The Enemy is NOT PowerPoint, but BAD PowerPoint

April 29th, 2010

Anti-PowerPoint articles used to be buried in the business section of The New York Times, or Wall Street Journal. Yesterday, the influence of PowerPoint reached new heights as this “We Have Met the Enemy and He is PowerPoint”  story appeared on the front page of The New York Times.

It amazes me the amount of hype a story about PowerPoint can create. Although, after working with PowerPoint and presentations since 1989 it should not be surprising at this point the level of anti-PowerPoint people that are out there. PowerPoint is everywhere, being used by everyone, even the leaders of the American Military view PowerPoint decks regularly.

Since the day Edward Tufte coined the term “Death by PowerPoint”, it has been a popular trend to trash PowerPoint. And why not? Who in this world has not sat through a torturous, boring meeting with ugly, distracting, complex PowerPoint slides at the front of the room. I have to admit I have sat through plenty of these slide torture festivals.

But, I don’t leave the room screaming angrily “That damn PowerPoint strikes again!” I do leave complaining “Why did that person waste my time. They obviously did not spend enough time or effort preparing for the presentation.” I can only conclude they are not really the experts on the subject that they claim they are or the audience were not important enough to them to take the time/effort to plan and develop a worthwhile speech and supporting PowerPoint visuals.

Maybe it is because I know what an incredibly powerful tool PowerPoint can be when used correctly. I have seen PowerPoint decks that have been part of meetings that close billion dollar deals, launch new successful corporate strategies, introduce new research results to life saving drugs, move large groups to making important changes, help successfully raise millions at charity events and even some fun PowerPoint decks that have entertained thousands or maybe millions.

PowerPoint when not used correctly can make meetings unbearable, torture the eyes and minds of the audience. Obviously, there is plenty of BAD PowerPoint being used. Elisabeth Bumiller’s article confirms again that there is plenty of BAD PowerPoint being used by the US Military. But it is not PowerPoint that is the Enemy but the people creating the BAD PowerPoint.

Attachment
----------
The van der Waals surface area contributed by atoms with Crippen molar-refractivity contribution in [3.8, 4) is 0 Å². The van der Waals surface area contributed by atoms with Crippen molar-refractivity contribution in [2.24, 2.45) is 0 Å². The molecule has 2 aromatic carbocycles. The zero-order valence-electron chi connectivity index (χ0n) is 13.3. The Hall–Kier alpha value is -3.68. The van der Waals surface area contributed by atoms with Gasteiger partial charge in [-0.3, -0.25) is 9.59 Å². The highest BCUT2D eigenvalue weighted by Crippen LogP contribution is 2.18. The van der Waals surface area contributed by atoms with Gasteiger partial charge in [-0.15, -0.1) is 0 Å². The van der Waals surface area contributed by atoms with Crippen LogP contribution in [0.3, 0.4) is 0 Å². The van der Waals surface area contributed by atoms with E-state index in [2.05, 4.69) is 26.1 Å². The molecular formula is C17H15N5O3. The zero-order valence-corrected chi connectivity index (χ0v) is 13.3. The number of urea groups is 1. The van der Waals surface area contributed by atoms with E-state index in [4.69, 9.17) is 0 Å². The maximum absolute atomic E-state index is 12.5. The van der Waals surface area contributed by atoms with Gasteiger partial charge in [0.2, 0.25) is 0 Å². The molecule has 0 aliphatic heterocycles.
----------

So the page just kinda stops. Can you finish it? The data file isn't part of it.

As I have written before, PowerPoint is only a tool. Just like the power tools you may use to build a house, you need to have good plans for building the house, and you need to know how to use the tools. If you don’t, disaster can strike. But banning the use of PowerPoint is like banning the use of the Power tools to build a house. You can still build the house, but it will take much longer and the results will not be the same.

A PowerPoint diagram meant to portray the complexity of American strategy in Afghanistan certainly succeeded in that aim.

A PowerPoint diagram meant to portray the complexity of American strategy in Afghanistan certainly succeeded in that aim.

The graphic included sited in the article is actually a good one to show the complexity of the war situation. If PowerPoint was used properly, the slides following this confusing graphic should breakdown the complex visual into easy to understand graphics that support the speaker’s verbal explanations and that should probably include an in-depth written document to support the message for anyone in the audience that wanted to dive down into the details of the issues.

It is a shame people spend so much time and effort bashing and complaining about this Powerful tool instead of learning how to use it to their advantage. Maybe if the military had a better PowerPoint training program, we’d finally win the war? I’d love to see the war won with some great PowerPoint bullets rather than those metal ones that really do kill.

PowerPoint is not the enemy as Elisabeth Bumiller writes about in her New York Times article: “We Have Met the Enemy and He is PowerPoint“,  The New York Times, April 26, 2010.

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